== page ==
1. The Shortest Gallery Tutorial In The World

As I said in the introduction, ProcessWire actually has a gallery built in already - it is the images field. So lets use it to create a basic thumbnail gallery where the thumbnail links to a full sized image. Although this doesn't LOOK that short, bear in mind I have tried to explain everything just in case - in reality, this is only a handful of actions.

Step 1 - Create an image field.

Go to Settings > Fields and create a new field

Select images type, give it a name (no spaces) and save.

On the details tab set the max number of images to something useful (must be more than 1) - 16 always seems a nice number, but choose what you like,

On the input tab, limit the max width and height to something sensible - normally the max size at which you think the image will be displayed.

Leave the description field as is.

That will do for now, so save.

Step 2 - Add to a template.

Go to Settings > Templates.

On an existing template (or create a new one if you wish) add the images field you just created. Obviously this needs to be a template that has a template file associated with it!

Save

Step 3 - Add some images.

Okay, bit obvious this one, but go create a page using the above template or go to an existing page that used the template and add a pile of your fave photos complete with short descriptions which will be used for the alt attribute; it will make appreciating all your hard work so much more fulfilling...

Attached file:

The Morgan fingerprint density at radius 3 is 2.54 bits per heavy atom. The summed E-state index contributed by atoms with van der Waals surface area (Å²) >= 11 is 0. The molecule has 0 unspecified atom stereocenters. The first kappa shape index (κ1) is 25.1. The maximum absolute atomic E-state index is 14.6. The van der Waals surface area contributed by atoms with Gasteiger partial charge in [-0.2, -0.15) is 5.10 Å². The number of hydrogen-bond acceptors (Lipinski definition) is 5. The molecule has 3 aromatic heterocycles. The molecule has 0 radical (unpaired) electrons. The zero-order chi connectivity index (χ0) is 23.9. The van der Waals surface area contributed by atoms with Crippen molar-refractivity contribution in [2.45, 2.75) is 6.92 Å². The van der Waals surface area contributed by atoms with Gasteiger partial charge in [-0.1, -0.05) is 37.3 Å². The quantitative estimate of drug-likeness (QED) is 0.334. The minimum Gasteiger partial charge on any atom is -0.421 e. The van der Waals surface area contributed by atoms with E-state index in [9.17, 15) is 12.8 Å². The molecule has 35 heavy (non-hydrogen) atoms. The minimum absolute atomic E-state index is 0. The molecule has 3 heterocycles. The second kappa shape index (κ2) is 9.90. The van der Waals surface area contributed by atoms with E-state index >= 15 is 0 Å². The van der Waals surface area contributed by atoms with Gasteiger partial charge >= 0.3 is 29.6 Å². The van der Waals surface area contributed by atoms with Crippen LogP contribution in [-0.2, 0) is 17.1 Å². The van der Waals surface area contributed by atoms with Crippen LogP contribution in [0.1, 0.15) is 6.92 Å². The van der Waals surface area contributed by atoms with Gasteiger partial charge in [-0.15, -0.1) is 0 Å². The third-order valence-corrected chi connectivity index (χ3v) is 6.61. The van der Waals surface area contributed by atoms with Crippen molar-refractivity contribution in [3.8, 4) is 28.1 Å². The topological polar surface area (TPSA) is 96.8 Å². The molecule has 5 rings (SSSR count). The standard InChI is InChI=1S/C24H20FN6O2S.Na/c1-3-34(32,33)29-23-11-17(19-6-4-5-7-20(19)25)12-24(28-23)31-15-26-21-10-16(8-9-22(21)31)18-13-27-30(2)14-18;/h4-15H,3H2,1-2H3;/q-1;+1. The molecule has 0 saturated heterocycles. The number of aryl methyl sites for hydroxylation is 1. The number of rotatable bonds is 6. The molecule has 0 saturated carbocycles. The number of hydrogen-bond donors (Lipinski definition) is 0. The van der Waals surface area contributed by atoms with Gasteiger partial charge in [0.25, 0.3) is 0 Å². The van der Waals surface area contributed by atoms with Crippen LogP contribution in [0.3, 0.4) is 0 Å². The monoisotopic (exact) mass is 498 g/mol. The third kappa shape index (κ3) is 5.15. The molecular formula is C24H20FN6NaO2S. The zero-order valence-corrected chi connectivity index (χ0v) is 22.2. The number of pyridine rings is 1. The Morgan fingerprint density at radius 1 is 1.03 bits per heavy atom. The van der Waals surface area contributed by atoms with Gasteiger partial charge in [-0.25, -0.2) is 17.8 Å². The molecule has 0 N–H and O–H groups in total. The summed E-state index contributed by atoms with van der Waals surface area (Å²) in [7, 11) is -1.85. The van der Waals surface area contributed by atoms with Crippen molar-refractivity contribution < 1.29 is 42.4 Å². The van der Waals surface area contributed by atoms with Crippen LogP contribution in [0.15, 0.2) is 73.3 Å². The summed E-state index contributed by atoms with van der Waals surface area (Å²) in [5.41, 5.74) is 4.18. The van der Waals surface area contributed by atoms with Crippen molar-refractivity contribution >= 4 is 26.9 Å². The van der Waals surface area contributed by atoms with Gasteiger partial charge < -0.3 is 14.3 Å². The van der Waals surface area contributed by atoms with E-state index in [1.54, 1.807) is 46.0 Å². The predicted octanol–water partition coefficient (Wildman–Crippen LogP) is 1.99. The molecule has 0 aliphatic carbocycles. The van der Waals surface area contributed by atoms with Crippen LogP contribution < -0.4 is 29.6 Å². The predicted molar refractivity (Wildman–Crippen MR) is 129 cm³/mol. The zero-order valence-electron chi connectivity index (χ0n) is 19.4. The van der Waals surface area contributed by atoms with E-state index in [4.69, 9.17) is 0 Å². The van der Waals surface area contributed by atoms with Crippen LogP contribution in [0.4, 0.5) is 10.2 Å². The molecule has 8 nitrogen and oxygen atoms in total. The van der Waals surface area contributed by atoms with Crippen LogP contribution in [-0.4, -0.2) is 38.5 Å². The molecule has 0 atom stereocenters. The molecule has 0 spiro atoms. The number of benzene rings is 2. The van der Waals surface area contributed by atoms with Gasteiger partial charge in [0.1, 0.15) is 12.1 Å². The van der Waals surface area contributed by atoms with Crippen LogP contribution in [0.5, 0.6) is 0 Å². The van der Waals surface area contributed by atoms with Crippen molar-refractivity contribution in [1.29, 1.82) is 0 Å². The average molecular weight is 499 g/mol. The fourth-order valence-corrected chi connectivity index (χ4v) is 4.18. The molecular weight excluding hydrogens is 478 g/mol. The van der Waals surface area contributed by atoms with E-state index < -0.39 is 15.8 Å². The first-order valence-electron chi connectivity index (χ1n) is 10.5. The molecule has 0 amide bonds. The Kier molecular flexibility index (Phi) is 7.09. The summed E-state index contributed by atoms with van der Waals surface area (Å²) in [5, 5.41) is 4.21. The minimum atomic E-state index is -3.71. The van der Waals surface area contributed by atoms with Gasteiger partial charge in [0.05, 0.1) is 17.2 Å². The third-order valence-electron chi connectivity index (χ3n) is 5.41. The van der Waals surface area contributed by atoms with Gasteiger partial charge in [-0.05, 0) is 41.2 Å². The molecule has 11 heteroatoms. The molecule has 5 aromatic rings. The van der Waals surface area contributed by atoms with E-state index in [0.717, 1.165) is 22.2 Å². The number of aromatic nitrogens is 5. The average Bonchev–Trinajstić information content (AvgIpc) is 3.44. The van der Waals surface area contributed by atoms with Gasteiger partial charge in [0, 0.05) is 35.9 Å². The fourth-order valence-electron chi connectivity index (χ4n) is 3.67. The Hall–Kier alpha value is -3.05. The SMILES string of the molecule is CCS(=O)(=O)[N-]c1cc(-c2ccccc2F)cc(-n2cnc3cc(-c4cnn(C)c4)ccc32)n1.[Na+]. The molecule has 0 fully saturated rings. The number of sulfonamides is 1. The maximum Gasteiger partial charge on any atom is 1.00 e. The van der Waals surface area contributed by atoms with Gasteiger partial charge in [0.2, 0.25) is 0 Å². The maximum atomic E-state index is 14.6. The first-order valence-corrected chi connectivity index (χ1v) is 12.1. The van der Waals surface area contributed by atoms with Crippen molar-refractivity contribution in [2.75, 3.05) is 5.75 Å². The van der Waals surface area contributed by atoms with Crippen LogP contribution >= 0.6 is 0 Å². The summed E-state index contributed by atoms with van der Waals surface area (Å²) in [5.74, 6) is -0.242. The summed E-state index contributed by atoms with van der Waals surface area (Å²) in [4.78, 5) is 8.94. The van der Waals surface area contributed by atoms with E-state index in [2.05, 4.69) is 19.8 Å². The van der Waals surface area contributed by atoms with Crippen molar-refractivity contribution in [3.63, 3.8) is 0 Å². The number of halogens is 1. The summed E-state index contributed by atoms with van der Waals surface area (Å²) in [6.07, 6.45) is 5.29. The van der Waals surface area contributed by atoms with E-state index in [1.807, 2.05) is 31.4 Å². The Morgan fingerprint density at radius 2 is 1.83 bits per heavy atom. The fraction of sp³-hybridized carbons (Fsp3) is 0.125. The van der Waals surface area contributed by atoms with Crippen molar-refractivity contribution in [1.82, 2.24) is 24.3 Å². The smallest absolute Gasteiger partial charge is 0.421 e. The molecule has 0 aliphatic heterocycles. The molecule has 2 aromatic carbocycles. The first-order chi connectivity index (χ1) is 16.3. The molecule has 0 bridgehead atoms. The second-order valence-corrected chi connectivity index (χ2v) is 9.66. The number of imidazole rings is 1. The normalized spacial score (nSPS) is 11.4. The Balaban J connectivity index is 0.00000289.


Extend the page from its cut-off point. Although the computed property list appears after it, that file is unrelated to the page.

Step 4 - Add markup to the Template File.

This is the really, really complicated bit.... ish.

Open the template file in your favourite editor.

We need to retrieve the field for the page and then loop through the images in the field. Since this field was not set for just 1 image, the field will contain an array and needs to be treated as such. (Note: even if you only upload one image, it will still be an array as far as ProcessWire is concerned - just a very short one)

Open your php statement:

<?php

I am going to list the images by putting each in a <p> tag, but you can do anything, obviously.

I am using "foreach" here to loop, so start your loop thus:

foreach($page->image_field as $image) {

So, that has called the field/array - $page->image_field (or whatever your image field is called) - and is looping each image in the array as a variable called $image.

Now to create the thumbnails. These will be created and cached automatically - clever little PW!

$thumbnail = $image->size(150,100);

That has resized the image stored in $image, cropped it to fit the new size and shape and stored it in a variable called $thumbnail.

Now, use $image in some basic markup. I will create a simple link to the main image and display the thumbnail. Notice, that the API allows me to use things like "url" and "description" on our variables in the same way as can be done with a normal single image.

echo "<p><a href='{$image->url}'><img src='{$thumbnail->url}' alt='{$thumbnail->description}' ></a></p>";

Finally, close the loop and end the php statement.

} ?>

And that is it. To make it clear, here is the entire code in one go:

<?php

foreach($page->image_field as $image) {
   $thumbnail = $image->size(150,100);
   echo "<p><a href='{$image->url}'><img src='{$thumbnail->url}' alt='{$thumbnail->description}' ></a></p>";
}

?>

And that is it - Gallery created!

Coming soon, I will have some more fun with it - but to be honest, what I have done above should just about cover what you will need most often.


  1. Galleries - Short and long
  2. 1. The Shortest Gallery Tutorial In The World